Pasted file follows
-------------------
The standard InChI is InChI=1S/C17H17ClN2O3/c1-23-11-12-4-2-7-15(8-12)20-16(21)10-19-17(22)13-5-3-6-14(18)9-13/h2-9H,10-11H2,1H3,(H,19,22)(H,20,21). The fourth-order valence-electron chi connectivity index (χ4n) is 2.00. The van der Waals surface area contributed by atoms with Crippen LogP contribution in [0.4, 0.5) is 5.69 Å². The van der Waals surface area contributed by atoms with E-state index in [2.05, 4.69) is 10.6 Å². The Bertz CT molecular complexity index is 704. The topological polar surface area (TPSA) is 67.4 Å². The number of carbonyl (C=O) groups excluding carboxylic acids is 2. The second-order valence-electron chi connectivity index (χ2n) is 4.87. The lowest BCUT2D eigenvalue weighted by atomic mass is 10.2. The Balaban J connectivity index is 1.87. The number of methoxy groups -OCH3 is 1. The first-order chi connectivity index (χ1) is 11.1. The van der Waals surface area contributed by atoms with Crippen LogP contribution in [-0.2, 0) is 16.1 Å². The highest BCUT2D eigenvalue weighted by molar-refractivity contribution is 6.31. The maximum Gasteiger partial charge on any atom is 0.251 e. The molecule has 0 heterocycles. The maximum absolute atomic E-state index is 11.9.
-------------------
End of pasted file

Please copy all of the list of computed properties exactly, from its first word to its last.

The standard InChI is InChI=1S/C17H17ClN2O3/c1-23-11-12-4-2-7-15(8-12)20-16(21)10-19-17(22)13-5-3-6-14(18)9-13/h2-9H,10-11H2,1H3,(H,19,22)(H,20,21). The fourth-order valence-electron chi connectivity index (χ4n) is 2.00. The van der Waals surface area contributed by atoms with Crippen LogP contribution in [0.4, 0.5) is 5.69 Å². The van der Waals surface area contributed by atoms with E-state index in [2.05, 4.69) is 10.6 Å². The Bertz CT molecular complexity index is 704. The topological polar surface area (TPSA) is 67.4 Å². The number of carbonyl (C=O) groups excluding carboxylic acids is 2. The second-order valence-electron chi connectivity index (χ2n) is 4.87. The lowest BCUT2D eigenvalue weighted by atomic mass is 10.2. The Balaban J connectivity index is 1.87. The number of methoxy groups -OCH3 is 1. The first-order chi connectivity index (χ1) is 11.1. The van der Waals surface area contributed by atoms with Crippen LogP contribution in [-0.2, 0) is 16.1 Å². The highest BCUT2D eigenvalue weighted by molar-refractivity contribution is 6.31. The maximum Gasteiger partial charge on any atom is 0.251 e. The molecule has 0 heterocycles. The maximum absolute atomic E-state index is 11.9.